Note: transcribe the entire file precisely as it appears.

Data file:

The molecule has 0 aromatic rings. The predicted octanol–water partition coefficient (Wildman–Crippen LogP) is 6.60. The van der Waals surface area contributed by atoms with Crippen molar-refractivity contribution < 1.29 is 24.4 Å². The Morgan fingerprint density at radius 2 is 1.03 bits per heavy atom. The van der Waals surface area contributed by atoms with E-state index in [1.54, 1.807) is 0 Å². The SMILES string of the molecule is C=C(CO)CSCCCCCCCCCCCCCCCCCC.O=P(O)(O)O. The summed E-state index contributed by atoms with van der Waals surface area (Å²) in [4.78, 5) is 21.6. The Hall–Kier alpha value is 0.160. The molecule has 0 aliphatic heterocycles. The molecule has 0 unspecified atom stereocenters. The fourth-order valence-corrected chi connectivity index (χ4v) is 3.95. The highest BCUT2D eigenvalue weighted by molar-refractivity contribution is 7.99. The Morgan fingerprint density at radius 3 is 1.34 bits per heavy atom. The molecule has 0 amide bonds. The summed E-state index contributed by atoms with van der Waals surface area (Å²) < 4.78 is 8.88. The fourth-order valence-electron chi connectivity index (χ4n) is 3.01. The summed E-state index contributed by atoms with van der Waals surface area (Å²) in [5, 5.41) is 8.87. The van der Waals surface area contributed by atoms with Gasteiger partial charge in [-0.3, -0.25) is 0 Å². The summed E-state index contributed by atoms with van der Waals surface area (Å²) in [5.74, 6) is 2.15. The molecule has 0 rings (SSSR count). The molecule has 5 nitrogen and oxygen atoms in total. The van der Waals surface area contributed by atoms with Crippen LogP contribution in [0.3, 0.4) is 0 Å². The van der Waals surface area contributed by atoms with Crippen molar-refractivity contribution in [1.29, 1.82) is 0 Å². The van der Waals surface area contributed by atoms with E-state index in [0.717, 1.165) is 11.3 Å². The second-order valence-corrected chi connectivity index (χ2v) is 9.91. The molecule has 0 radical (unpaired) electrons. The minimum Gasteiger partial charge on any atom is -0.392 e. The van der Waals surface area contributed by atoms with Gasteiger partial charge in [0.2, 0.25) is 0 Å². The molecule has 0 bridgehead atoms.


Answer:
The molecule has 0 aromatic rings. The predicted octanol–water partition coefficient (Wildman–Crippen LogP) is 6.60. The van der Waals surface area contributed by atoms with Crippen molar-refractivity contribution < 1.29 is 24.4 Å². The Morgan fingerprint density at radius 2 is 1.03 bits per heavy atom. The van der Waals surface area contributed by atoms with E-state index in [1.54, 1.807) is 0 Å². The SMILES string of the molecule is C=C(CO)CSCCCCCCCCCCCCCCCCCC.O=P(O)(O)O. The summed E-state index contributed by atoms with van der Waals surface area (Å²) in [4.78, 5) is 21.6. The Hall–Kier alpha value is 0.160. The molecule has 0 aliphatic heterocycles. The molecule has 0 unspecified atom stereocenters. The fourth-order valence-corrected chi connectivity index (χ4v) is 3.95. The highest BCUT2D eigenvalue weighted by molar-refractivity contribution is 7.99. The Morgan fingerprint density at radius 3 is 1.34 bits per heavy atom. The molecule has 0 amide bonds. The summed E-state index contributed by atoms with van der Waals surface area (Å²) < 4.78 is 8.88. The fourth-order valence-electron chi connectivity index (χ4n) is 3.01. The summed E-state index contributed by atoms with van der Waals surface area (Å²) in [5, 5.41) is 8.87. The van der Waals surface area contributed by atoms with Gasteiger partial charge in [-0.3, -0.25) is 0 Å². The summed E-state index contributed by atoms with van der Waals surface area (Å²) in [5.74, 6) is 2.15. The molecule has 0 rings (SSSR count). The molecule has 5 nitrogen and oxygen atoms in total. The van der Waals surface area contributed by atoms with Crippen LogP contribution in [0.3, 0.4) is 0 Å². The van der Waals surface area contributed by atoms with Crippen molar-refractivity contribution in [1.29, 1.82) is 0 Å². The van der Waals surface area contributed by atoms with E-state index in [0.717, 1.165) is 11.3 Å². The second-order valence-corrected chi connectivity index (χ2v) is 9.91. The molecule has 0 radical (unpaired) electrons. The minimum Gasteiger partial charge on any atom is -0.392 e. The van der Waals surface area contributed by atoms with Gasteiger partial charge in [0.2, 0.25) is 0 Å². The molecule has 0 bridgehead atoms.